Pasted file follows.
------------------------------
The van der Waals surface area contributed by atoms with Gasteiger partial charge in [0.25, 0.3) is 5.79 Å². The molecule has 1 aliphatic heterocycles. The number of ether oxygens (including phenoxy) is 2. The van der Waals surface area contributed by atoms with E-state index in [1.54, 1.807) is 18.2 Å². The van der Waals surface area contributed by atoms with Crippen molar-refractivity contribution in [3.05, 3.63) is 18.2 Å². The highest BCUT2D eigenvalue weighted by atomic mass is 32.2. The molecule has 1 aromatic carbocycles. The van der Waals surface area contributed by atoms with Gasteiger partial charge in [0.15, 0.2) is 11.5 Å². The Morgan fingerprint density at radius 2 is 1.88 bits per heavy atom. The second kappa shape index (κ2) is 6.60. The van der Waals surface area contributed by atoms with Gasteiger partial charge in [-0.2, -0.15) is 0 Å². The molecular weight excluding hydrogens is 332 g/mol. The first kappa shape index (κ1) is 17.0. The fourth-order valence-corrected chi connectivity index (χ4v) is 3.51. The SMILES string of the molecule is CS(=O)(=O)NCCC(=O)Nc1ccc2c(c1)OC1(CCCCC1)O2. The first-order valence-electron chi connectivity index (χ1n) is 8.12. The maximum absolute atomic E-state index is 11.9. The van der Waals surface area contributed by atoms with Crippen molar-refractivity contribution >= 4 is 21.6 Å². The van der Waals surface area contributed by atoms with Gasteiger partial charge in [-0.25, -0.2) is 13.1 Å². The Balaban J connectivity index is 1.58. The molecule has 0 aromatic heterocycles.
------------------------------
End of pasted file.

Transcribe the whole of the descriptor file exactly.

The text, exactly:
The van der Waals surface area contributed by atoms with Gasteiger partial charge in [0.25, 0.3) is 5.79 Å². The molecule has 1 aliphatic heterocycles. The number of ether oxygens (including phenoxy) is 2. The van der Waals surface area contributed by atoms with E-state index in [1.54, 1.807) is 18.2 Å². The van der Waals surface area contributed by atoms with Crippen molar-refractivity contribution in [3.05, 3.63) is 18.2 Å². The highest BCUT2D eigenvalue weighted by atomic mass is 32.2. The molecule has 1 aromatic carbocycles. The van der Waals surface area contributed by atoms with Gasteiger partial charge in [0.15, 0.2) is 11.5 Å². The Morgan fingerprint density at radius 2 is 1.88 bits per heavy atom. The second kappa shape index (κ2) is 6.60. The van der Waals surface area contributed by atoms with Gasteiger partial charge in [-0.2, -0.15) is 0 Å². The molecular weight excluding hydrogens is 332 g/mol. The first kappa shape index (κ1) is 17.0. The fourth-order valence-corrected chi connectivity index (χ4v) is 3.51. The SMILES string of the molecule is CS(=O)(=O)NCCC(=O)Nc1ccc2c(c1)OC1(CCCCC1)O2. The first-order valence-electron chi connectivity index (χ1n) is 8.12. The maximum absolute atomic E-state index is 11.9. The van der Waals surface area contributed by atoms with Crippen molar-refractivity contribution >= 4 is 21.6 Å². The van der Waals surface area contributed by atoms with Gasteiger partial charge in [-0.25, -0.2) is 13.1 Å². The Balaban J connectivity index is 1.58. The molecule has 0 aromatic heterocycles.